Soy Poached Salmon | Cook for Your Life
Soy Poached Salmon - Cook For Your Life- anti-cancer recipes

Soy Poached Salmon

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Clock Icon for Prep Time 20 min prep
Person Icon for Serving Size 4 servings
Carrot Icon for Number of Ingredients Size 10 ingredients

Dealing with a chemo palate can easily give you the blahs about cooking and eating, as can the recommended foods of a bland diet. It often feels as if nothing works anymore. Although everyone’s tastes...


  • 2 medium shallots, quartered
  • 1 inch piece of peeled ginger, cut in ¼-inch slices
  • 2 garlic cloves, smashed left whole
  • 2 tablespoons soy sauce (see Ann’s Tips)
  • 2 inch piece of lemon peel
  • Juice from one lemon
  • 1 teaspoon sugar
  • ¾ cup water or broth
  • 4 (3 ounce) fillets of wild caught salmon
  • Cilantro, for garnish
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Nutrition Facts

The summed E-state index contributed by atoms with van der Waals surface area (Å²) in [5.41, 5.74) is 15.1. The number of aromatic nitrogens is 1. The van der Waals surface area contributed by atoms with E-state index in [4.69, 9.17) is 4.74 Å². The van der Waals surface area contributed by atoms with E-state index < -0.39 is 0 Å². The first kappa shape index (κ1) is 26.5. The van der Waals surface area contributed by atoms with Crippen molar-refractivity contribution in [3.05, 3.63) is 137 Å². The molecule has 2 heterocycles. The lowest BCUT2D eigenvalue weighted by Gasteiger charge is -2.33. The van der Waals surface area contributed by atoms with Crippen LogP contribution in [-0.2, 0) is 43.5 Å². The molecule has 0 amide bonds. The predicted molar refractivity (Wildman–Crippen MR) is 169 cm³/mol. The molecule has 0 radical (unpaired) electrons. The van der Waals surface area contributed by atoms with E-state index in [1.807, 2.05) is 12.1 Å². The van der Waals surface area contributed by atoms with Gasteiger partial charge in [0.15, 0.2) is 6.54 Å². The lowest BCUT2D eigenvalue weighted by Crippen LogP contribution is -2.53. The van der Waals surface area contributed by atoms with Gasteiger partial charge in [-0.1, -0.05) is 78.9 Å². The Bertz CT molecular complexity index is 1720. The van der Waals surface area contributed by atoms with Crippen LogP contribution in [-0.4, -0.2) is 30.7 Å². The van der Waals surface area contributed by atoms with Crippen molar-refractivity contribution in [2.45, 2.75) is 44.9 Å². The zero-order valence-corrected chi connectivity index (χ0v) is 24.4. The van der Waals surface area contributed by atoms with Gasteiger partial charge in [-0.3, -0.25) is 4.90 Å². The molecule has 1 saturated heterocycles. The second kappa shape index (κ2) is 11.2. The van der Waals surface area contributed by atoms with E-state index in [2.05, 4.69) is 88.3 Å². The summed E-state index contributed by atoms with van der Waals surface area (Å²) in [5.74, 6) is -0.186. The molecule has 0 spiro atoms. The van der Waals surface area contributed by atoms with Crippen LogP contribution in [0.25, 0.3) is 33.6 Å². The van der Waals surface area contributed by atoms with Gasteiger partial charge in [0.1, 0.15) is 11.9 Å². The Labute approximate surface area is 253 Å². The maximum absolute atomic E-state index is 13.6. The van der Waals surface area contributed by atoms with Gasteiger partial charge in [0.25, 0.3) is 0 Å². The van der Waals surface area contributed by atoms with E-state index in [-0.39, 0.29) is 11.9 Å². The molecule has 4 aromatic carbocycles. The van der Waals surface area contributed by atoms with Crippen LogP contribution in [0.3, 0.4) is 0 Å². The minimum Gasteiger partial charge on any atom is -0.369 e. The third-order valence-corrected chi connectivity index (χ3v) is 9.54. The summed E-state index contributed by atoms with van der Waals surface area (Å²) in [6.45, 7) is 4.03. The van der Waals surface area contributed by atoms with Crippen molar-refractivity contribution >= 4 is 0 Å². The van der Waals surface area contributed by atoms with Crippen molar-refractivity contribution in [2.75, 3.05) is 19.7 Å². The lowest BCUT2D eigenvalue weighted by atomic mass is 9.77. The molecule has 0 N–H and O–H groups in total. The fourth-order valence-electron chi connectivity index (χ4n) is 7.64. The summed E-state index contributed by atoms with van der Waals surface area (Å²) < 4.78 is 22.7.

217 cals


12 g

Saturated Fat

3 g

Polyunsaturated Fat

3 g

Monounsaturated Fat

3 g


9 g


4 g


2 g


19 g


497 mg


  1. In a wide, deep skillet bring the shallots, ginger, garlic, soy sauce, lemon peel, lemon juice, sugar and water to a boil. Reduce heat and simmer for at least 10 minutes.
  2. Just before serving, add the salmon, cover and cook for 8 minutes. Turn off the heat and continue to steam for 2 to 3 minutes.
  3. Remove the salmon from the pot, and turn the heat up to medium-high. Reduce the sauce for about 3 to 5 minutes or until desired consistency. Pour over the salmon and serve with chopped cilantro.

Chef Tips

If you’re worried about your salt intake, use low sodium soy sauce.

The most recent studies have shown that eating moderate amounts of soy is safe for those with hormone receptive breast cancers. The AICR recommendation is 1to 2 regular servings of whole soy products a day. A regular serving is 1 cup of soy milk, ½ cup of either tofu, tempeh or beans.

Registered Dietitian Approved

Our recipes, articles, and videos are reviewed by our oncology-trained dietitians to ensure that each is backed with scientific evidence and follows the guidelines set by the Oncology Nutrition for Clinical Practice, 2nd Ed., published by the Oncology Nutrition Dietetic Practice Group, a professional interest group of the Academy of Nutrition and Dietetics, and the American Institute for Cancer Research and the American Cancer Society

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